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Contribution to book on food structure

Prof Elliot Paul Gilbert, Lead of Food Materials Science and Quokka Instrument Scientist has co-authored a chapter in the new Handbook of Food Structure Development published by the Royal Society of Chemistry.

Handbook of Food development Elliot Gilbert

Dr Amparo López-Rubio and Dr Marta Martínez-Sanz, formerly postdoctoral fellows within the Food Materials Science group at ANSTO and now established researchers at the Instituto de Agroquímica y Tecnología de Alimentos in Spain, are co-authors. 

Their chapter ‘Food Structure Characterisation Using Small-angle Scattering Methods’ highlights the power of small-angle scattering, and particularly neutron scattering, to characterise the structure of food.

“The individual building blocks of most food products are carbohydrates, proteins and lipids with structures in the size ranges that can be covered by small angle scattering techniques. It is important to highlight these capabilities to researchers and the food industry and to demonstrate how these methods can be exploited,” said Gilbert.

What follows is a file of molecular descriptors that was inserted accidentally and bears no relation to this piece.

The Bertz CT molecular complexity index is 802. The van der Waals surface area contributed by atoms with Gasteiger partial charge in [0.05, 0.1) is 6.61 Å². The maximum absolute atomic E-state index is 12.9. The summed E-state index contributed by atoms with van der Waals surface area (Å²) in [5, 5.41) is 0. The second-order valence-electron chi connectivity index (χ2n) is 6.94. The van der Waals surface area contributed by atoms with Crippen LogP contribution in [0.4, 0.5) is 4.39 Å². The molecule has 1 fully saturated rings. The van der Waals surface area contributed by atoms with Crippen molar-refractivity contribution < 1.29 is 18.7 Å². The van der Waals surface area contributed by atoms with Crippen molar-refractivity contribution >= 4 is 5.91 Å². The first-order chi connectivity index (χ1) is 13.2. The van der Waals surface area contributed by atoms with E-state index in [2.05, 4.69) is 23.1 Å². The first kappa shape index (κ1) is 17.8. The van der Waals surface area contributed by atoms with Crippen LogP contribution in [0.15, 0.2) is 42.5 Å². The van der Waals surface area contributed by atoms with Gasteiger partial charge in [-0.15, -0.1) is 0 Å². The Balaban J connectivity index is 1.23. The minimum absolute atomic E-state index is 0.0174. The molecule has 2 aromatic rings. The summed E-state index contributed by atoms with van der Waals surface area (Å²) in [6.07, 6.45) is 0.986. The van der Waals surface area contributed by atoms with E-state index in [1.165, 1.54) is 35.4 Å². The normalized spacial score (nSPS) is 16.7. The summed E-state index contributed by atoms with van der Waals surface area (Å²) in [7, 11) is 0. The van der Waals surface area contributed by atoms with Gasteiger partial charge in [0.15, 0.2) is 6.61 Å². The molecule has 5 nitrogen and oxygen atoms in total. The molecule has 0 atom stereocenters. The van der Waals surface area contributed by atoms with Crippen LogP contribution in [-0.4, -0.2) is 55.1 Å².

“By describing the power of small angle scattering techniques, whether with neutrons or X-rays, we can also showcase ANSTO’s facilities and expertise in this area.”
Edited and written by world class contributors, the book brings the literature up to date by detailing how technology and applications have grown over the past 10 years.

The volume explores how food structure develops through the interplay between processing routes and formulation elements. 

Contributions cover food structure development across a range of length scales.  It includes a section focusing on analytical and theoretical approaches that can be taken to analyse or characterise food structure form the nano- to macro-sale.

Handbook of Food Structure Development can serve as a reference for researchers in food science and chemistry, food processing and foods texture and structure.

For more information

Prof Elliot Paul Gilbert

Prof Elliot Paul Gilbert


ProjectsFood science